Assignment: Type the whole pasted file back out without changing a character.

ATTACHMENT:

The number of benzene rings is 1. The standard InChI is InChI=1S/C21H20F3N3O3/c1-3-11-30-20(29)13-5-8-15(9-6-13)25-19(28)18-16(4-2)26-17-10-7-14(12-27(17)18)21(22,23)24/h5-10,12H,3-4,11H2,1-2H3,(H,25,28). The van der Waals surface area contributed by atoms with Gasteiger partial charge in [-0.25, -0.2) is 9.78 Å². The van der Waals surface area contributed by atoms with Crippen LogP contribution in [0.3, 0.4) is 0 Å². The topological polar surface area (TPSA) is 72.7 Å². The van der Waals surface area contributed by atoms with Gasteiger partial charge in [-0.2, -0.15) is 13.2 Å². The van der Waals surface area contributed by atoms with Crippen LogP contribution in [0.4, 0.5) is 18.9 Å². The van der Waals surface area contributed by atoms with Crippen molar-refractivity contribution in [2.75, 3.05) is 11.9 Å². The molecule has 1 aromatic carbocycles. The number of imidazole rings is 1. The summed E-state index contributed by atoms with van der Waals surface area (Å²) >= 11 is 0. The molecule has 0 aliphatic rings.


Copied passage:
The number of benzene rings is 1. The standard InChI is InChI=1S/C21H20F3N3O3/c1-3-11-30-20(29)13-5-8-15(9-6-13)25-19(28)18-16(4-2)26-17-10-7-14(12-27(17)18)21(22,23)24/h5-10,12H,3-4,11H2,1-2H3,(H,25,28). The van der Waals surface area contributed by atoms with Gasteiger partial charge in [-0.25, -0.2) is 9.78 Å². The van der Waals surface area contributed by atoms with Crippen LogP contribution in [0.3, 0.4) is 0 Å². The topological polar surface area (TPSA) is 72.7 Å². The van der Waals surface area contributed by atoms with Gasteiger partial charge in [-0.2, -0.15) is 13.2 Å². The van der Waals surface area contributed by atoms with Crippen LogP contribution in [0.4, 0.5) is 18.9 Å². The van der Waals surface area contributed by atoms with Crippen molar-refractivity contribution in [2.75, 3.05) is 11.9 Å². The molecule has 1 aromatic carbocycles. The number of imidazole rings is 1. The summed E-state index contributed by atoms with van der Waals surface area (Å²) >= 11 is 0. The molecule has 0 aliphatic rings.